ATP as the Energy Carrier
Location: Outside U.S.
Date: Fall 2012
Why ATP has been chosen as the main energy carrier, and not other trinucleotide phosphates such as GTP?
ATP is the major energy carrier. However, there are other energy
carriers such as GTP, cAMP, and UTP. I do not know of a specific
reason why ATP is chosen over the others. Perhaps adenosine is more
common than guanosine or uridine in the "primordial soup" (as it is
However, if you find someone who knows this, please let me know.
This is an interesting question without a clear answer. Certainly it
is true that ATP is the major 'unit of currency' for energy in the
cell to the exclusion of other naturally occurring nucleoside
triphosphates such as GTP, CTP, and UTP. That being said, other
nucleoside triphosphates do carry out important roles in the cell.
Notably, GTP act much like ATP as an energy carrier during the
activation of G protein coupled receptors (which, incidentally, was
the subject of this year's Nobel Prize in Chemistry). GTP is also a
part of the citric acid cycle, where glucose is broken down for
energy. Other nucleoside triphosphates have more obscure by not
unimportant roles as coenzymes in metabolic reactions much like ATP.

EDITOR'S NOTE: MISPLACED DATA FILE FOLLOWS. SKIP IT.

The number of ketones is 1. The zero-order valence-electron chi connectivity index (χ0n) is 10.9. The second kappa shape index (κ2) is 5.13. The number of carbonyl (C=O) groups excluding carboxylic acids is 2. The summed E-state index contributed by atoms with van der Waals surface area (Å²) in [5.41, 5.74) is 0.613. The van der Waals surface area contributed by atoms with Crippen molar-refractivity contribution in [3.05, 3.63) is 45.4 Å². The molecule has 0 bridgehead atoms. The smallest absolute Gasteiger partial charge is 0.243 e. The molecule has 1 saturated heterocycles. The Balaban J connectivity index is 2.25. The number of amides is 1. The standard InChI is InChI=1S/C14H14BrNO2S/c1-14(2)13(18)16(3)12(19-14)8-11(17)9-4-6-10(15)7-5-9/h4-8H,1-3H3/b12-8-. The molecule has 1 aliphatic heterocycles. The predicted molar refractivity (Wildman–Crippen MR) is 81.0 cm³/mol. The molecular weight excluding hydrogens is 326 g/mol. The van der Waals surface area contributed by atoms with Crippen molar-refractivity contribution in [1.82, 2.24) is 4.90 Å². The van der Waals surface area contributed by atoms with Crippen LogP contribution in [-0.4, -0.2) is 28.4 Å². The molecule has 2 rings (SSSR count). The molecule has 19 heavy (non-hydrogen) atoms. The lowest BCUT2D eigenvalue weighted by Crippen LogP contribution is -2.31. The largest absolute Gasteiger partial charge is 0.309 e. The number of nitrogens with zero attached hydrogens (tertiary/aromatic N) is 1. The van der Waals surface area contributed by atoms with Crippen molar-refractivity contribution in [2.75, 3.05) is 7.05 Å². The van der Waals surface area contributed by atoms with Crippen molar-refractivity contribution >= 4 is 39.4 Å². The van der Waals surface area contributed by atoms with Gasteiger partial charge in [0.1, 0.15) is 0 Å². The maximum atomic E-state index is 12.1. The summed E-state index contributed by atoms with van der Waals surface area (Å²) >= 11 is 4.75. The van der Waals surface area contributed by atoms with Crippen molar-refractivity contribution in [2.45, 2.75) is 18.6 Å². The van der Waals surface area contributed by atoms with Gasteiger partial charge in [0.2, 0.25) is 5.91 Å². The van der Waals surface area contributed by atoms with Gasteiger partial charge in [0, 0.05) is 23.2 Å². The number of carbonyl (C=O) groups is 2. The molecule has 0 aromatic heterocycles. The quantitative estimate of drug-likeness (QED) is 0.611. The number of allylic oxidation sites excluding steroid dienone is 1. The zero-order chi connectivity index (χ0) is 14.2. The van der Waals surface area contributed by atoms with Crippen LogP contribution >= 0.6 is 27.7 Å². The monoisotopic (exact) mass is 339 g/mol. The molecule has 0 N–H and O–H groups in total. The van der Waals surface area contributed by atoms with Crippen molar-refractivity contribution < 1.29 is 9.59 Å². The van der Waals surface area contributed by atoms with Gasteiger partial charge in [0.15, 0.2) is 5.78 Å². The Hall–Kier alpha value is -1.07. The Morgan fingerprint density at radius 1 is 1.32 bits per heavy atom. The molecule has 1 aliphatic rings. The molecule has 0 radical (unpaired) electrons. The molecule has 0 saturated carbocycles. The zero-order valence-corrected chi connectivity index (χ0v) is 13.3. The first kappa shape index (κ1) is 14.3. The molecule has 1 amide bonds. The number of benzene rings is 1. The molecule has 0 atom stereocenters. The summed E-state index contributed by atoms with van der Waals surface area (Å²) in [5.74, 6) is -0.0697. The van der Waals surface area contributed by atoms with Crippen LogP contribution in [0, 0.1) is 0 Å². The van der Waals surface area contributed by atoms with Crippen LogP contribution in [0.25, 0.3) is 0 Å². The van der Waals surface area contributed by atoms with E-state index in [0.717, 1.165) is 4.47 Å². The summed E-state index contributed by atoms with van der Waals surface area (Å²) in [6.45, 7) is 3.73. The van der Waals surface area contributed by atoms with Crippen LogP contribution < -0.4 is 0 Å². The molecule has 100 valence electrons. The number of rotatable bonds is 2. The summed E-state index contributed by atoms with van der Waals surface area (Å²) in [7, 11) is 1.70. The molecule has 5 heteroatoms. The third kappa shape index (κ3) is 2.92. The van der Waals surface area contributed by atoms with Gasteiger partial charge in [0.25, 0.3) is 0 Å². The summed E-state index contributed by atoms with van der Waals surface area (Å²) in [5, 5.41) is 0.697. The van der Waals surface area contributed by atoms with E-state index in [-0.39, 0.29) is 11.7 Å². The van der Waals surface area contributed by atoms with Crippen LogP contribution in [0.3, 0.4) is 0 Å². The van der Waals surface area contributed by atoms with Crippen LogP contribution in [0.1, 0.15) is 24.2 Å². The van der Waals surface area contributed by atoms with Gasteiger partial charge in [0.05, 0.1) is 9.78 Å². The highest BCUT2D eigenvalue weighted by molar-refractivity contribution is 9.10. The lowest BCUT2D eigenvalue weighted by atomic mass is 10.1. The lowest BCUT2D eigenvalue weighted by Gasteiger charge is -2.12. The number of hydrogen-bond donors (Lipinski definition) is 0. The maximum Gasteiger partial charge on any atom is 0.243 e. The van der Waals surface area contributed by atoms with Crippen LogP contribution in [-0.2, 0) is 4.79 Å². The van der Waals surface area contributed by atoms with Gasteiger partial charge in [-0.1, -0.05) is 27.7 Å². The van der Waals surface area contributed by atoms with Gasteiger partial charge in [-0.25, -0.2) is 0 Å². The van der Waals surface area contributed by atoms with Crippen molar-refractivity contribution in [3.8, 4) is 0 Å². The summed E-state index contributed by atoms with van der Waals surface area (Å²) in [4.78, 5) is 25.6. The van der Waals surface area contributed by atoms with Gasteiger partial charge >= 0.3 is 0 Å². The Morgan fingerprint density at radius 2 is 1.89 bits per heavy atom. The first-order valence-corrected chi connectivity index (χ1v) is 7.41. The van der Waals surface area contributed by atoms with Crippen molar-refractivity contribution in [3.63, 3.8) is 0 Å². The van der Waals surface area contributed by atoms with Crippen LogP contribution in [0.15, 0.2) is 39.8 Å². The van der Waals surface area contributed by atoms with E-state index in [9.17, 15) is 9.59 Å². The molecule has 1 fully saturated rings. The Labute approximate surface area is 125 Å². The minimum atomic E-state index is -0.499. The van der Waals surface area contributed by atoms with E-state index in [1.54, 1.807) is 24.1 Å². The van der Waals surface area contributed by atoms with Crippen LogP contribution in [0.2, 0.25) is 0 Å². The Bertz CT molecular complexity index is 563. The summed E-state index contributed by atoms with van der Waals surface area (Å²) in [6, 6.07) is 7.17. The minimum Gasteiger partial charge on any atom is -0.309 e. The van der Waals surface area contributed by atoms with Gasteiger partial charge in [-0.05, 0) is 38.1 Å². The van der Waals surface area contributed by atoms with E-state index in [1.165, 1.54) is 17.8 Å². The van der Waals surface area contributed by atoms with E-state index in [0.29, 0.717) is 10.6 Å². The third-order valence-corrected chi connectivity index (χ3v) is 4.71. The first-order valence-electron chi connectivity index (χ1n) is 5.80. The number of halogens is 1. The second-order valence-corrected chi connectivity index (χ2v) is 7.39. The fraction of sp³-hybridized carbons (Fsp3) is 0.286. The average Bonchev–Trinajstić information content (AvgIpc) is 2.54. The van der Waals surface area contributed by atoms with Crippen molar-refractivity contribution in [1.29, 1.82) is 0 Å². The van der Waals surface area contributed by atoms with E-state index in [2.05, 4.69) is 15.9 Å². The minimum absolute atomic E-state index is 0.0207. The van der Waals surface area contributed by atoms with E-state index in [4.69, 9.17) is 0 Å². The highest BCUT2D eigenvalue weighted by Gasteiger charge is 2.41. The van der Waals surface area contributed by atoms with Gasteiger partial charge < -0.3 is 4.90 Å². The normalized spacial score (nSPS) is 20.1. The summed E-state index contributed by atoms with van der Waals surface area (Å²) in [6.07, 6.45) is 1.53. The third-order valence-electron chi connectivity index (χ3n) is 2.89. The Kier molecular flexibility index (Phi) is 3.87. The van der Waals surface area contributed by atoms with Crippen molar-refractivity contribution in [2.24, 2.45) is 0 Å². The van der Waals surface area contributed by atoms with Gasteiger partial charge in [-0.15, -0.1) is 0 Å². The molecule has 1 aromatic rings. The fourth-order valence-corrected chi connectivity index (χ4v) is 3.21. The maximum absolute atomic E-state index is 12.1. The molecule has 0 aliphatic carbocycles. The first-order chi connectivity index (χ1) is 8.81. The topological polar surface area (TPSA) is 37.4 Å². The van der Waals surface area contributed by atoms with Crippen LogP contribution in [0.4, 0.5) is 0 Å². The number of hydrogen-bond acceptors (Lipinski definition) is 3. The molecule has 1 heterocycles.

Of course, it is still certainly true that ATP is by far the most
common carrier of energy in the cell, and is involved in a much wider
array of metabolic and signalling reactions in the cell. Answering
the question of 'why' is a bit trickier. It makes sense from an
evolutionary perspective that one nucleoside triphosphate would become
the dominant molecule; after all, it allows for structural similarity
between a wide variety of proteins that utilize ATP for energy. I do
not believe, though, that we know why ATP was the specific molecule
that ended up being this common energy carrier rather than a different
nucleoside. It may indeed be random chance - any nucleoside could
have worked, but ATP was the first one that evolved, and it quickly
became the dominant energy 'currency' by copying its functionality to
other proteins. It is possible, though, that there is some unknown
selective advantage to using ATP over other nucleoside triphosphates.
S. Unterman Ph.D.
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Update: November 2011